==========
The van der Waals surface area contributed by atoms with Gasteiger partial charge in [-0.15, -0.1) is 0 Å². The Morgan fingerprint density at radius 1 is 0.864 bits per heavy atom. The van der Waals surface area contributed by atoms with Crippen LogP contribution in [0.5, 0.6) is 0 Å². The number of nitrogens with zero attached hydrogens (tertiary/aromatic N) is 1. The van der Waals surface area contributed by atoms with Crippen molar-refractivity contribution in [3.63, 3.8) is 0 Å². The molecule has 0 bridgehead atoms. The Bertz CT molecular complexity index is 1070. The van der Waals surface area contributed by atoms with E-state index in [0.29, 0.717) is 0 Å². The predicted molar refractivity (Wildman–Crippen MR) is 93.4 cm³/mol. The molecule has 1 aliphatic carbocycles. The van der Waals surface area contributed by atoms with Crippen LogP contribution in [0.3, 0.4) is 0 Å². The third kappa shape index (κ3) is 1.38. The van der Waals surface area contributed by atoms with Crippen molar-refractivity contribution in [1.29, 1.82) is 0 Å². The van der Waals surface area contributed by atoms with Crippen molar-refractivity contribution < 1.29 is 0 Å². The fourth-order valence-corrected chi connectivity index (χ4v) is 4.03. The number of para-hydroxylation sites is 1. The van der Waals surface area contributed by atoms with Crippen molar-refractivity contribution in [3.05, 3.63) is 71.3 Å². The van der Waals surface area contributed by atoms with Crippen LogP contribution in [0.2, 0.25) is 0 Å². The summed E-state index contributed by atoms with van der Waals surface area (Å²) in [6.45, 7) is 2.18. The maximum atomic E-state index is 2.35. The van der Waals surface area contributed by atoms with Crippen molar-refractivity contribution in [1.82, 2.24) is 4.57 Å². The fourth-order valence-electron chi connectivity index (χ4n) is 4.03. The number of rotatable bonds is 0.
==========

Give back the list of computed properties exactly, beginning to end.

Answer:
The van der Waals surface area contributed by atoms with Gasteiger partial charge in [-0.15, -0.1) is 0 Å². The Morgan fingerprint density at radius 1 is 0.864 bits per heavy atom. The van der Waals surface area contributed by atoms with Crippen LogP contribution in [0.5, 0.6) is 0 Å². The number of nitrogens with zero attached hydrogens (tertiary/aromatic N) is 1. The van der Waals surface area contributed by atoms with Crippen molar-refractivity contribution in [3.63, 3.8) is 0 Å². The molecule has 0 bridgehead atoms. The Bertz CT molecular complexity index is 1070. The van der Waals surface area contributed by atoms with E-state index in [0.29, 0.717) is 0 Å². The predicted molar refractivity (Wildman–Crippen MR) is 93.4 cm³/mol. The molecule has 1 aliphatic carbocycles. The van der Waals surface area contributed by atoms with Crippen LogP contribution in [0.3, 0.4) is 0 Å². The third kappa shape index (κ3) is 1.38. The van der Waals surface area contributed by atoms with Crippen molar-refractivity contribution in [1.29, 1.82) is 0 Å². The van der Waals surface area contributed by atoms with Crippen molar-refractivity contribution < 1.29 is 0 Å². The fourth-order valence-corrected chi connectivity index (χ4v) is 4.03. The number of para-hydroxylation sites is 1. The van der Waals surface area contributed by atoms with Crippen molar-refractivity contribution in [3.05, 3.63) is 71.3 Å². The van der Waals surface area contributed by atoms with Crippen LogP contribution in [0.2, 0.25) is 0 Å². The summed E-state index contributed by atoms with van der Waals surface area (Å²) in [6.45, 7) is 2.18. The maximum atomic E-state index is 2.35. The van der Waals surface area contributed by atoms with Crippen molar-refractivity contribution in [1.82, 2.24) is 4.57 Å². The fourth-order valence-electron chi connectivity index (χ4n) is 4.03. The number of rotatable bonds is 0.